Aristotle and Dante Discover the Secrets of the Universe (Aristotle and Dante Discover the Secrets of the Universe #1) by Benjamin Alire Sáenz
Published February 21st 2012 by Simon & Schuster Books for Young Readers
RRP AUD $17.99
Aristotle is an angry teen with a brother in prison. Dante is a know-it-all who has an unusual way of looking at the world. When the two meet at the swimming pool, they seem to have nothing in common. But as the loners start spending time together, they discover that they share a special friendship—the kind that changes lives and lasts a lifetime. And it is through this friendship that Ari and Dante will learn the most important truths about themselves and the kind of people they want to be.
So, before starting this book I’d heard so much hype!! I actually was given this book last year, but only just got around to reading it and it’s so beautiful. I started off the book by listening to the audiobook while painting and I just loved how it felt listening to Lin-Manuel Miranda reading to me ❤
I felt everything, and it was absolutely beautiful. Benjamin is such a skilled writer, everything was so poetic and everything felt so graceful. I loved how both boys were portrayed – as outsiders, but still just teenage boys. The friendship and adventures they share were built so perfectly, everything flowed so well and captured my attention. The story itself was beautiful, heart-warming and deeply philosophical. This book made me think!! So much!! But I loved it!?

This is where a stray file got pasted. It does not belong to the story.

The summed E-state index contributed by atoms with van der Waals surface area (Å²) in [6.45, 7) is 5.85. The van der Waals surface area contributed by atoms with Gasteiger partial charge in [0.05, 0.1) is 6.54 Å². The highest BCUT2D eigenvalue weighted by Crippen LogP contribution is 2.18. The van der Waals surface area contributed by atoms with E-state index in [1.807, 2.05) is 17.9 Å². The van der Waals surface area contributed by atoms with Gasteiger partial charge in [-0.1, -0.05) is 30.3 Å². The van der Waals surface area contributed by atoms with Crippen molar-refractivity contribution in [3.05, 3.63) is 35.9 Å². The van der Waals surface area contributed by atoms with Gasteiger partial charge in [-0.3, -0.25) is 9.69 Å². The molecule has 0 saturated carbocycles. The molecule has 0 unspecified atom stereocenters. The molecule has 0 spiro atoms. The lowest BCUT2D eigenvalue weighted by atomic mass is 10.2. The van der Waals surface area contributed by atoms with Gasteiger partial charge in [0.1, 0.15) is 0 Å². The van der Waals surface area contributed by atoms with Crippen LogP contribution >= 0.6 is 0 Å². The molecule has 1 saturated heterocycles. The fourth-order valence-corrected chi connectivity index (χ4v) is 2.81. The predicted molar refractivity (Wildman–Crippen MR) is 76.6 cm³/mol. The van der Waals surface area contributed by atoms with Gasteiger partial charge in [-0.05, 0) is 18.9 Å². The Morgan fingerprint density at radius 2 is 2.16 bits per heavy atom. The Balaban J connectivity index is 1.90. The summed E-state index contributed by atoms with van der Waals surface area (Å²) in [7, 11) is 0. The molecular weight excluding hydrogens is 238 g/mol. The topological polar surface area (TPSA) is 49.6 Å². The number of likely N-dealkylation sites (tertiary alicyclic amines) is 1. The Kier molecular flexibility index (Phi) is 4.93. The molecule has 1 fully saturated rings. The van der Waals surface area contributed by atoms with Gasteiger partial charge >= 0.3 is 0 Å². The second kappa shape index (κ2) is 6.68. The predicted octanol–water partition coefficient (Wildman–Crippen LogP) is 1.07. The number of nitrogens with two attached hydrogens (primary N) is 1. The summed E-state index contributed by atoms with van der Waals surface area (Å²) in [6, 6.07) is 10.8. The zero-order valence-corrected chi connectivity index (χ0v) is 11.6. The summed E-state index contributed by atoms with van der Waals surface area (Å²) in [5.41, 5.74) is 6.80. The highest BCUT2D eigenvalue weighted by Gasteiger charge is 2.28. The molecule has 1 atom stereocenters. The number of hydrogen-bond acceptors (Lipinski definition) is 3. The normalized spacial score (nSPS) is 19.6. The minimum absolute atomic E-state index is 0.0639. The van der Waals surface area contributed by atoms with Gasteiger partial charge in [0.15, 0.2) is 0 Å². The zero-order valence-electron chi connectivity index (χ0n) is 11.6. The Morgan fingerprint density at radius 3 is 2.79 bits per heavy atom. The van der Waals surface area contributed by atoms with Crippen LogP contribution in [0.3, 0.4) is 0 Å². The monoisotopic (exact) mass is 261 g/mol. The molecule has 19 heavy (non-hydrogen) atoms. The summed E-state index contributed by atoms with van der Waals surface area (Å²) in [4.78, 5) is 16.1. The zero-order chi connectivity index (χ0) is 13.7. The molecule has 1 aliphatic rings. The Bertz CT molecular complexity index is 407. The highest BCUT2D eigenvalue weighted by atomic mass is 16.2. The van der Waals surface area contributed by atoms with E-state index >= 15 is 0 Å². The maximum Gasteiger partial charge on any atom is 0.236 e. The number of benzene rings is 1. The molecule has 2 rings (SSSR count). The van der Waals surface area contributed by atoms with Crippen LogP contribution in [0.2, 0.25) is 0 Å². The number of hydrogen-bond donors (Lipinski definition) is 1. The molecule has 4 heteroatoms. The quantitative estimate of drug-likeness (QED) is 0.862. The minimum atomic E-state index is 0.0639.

This book deals with a lot of sensitive topics, such as PTSD and bullying, and is very diverse, including LGBTQ+ characters, and majority of characters are Mexican. The families of both boys were so wonderful, I loved the dynamics between each boy and their parents, as well as each boy and the other’s parents, if that makes sense?? Like Ari and Dante’s parents, or Dante and Ari’s parents – but more on the Ari and Dante’s parents dynamic.
The characters were so well-developed, and I loved both boys. Dante was the outgoing, open one and I loved how fearless and vibrant he was. He was clever, artistic and just so beautiful. I love how open and just how out-there he was, he embraced himself and I loved the message that presented. Aristotle was quieter, and more subdued, but still beautiful. I loved his character in the beginning, but after the first major event, he slightly got on my nerves because I didn’t like how he changed, but in the end it all made sense, and I loved him again.
I honestly don’t know what else to say, except that it was a stunning tale and I wouldn’t change a single thing. But, as odd as it sounds, although I didn’t want this book to end, I don’t really think I want a sequel (even though I’m going to read it, because I’m unreasonable like that). I think I’m just scared that something would happen and just ruin how well the ending was built?
I really recommend this book to anyone who’s looking for a lovely book to read, 5 stars ❤